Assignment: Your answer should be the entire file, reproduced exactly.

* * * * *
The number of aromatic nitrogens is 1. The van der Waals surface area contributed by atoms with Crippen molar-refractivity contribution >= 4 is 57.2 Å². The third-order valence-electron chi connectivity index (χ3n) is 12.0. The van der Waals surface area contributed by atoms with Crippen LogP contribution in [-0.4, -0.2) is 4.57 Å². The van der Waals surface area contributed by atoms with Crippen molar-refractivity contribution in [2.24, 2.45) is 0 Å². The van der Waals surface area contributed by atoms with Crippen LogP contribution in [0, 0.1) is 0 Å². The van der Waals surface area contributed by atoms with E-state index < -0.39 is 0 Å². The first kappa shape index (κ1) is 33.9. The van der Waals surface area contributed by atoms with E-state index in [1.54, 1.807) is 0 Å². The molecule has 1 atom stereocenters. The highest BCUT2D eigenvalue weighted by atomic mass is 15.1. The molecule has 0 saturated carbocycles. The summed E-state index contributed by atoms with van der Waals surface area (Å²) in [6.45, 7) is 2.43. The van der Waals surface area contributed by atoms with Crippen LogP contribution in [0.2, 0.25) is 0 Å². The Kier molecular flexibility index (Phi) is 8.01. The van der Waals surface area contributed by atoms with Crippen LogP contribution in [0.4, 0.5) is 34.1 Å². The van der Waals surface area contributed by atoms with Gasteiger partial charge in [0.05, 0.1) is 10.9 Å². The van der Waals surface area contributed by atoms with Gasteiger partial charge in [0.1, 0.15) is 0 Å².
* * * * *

The number of aromatic nitrogens is 1. The van der Waals surface area contributed by atoms with Crippen molar-refractivity contribution >= 4 is 57.2 Å². The third-order valence-electron chi connectivity index (χ3n) is 12.0. The van der Waals surface area contributed by atoms with Crippen LogP contribution in [-0.4, -0.2) is 4.57 Å². The van der Waals surface area contributed by atoms with Crippen molar-refractivity contribution in [2.24, 2.45) is 0 Å². The van der Waals surface area contributed by atoms with Crippen LogP contribution in [0, 0.1) is 0 Å². The van der Waals surface area contributed by atoms with E-state index < -0.39 is 0 Å². The first kappa shape index (κ1) is 33.9. The van der Waals surface area contributed by atoms with E-state index in [1.54, 1.807) is 0 Å². The molecule has 1 atom stereocenters. The highest BCUT2D eigenvalue weighted by atomic mass is 15.1. The molecule has 0 saturated carbocycles. The summed E-state index contributed by atoms with van der Waals surface area (Å²) in [6.45, 7) is 2.43. The van der Waals surface area contributed by atoms with Crippen LogP contribution in [0.2, 0.25) is 0 Å². The Kier molecular flexibility index (Phi) is 8.01. The van der Waals surface area contributed by atoms with Crippen LogP contribution in [0.4, 0.5) is 34.1 Å². The van der Waals surface area contributed by atoms with Gasteiger partial charge in [0.05, 0.1) is 10.9 Å². The van der Waals surface area contributed by atoms with Gasteiger partial charge in [0.1, 0.15) is 0 Å².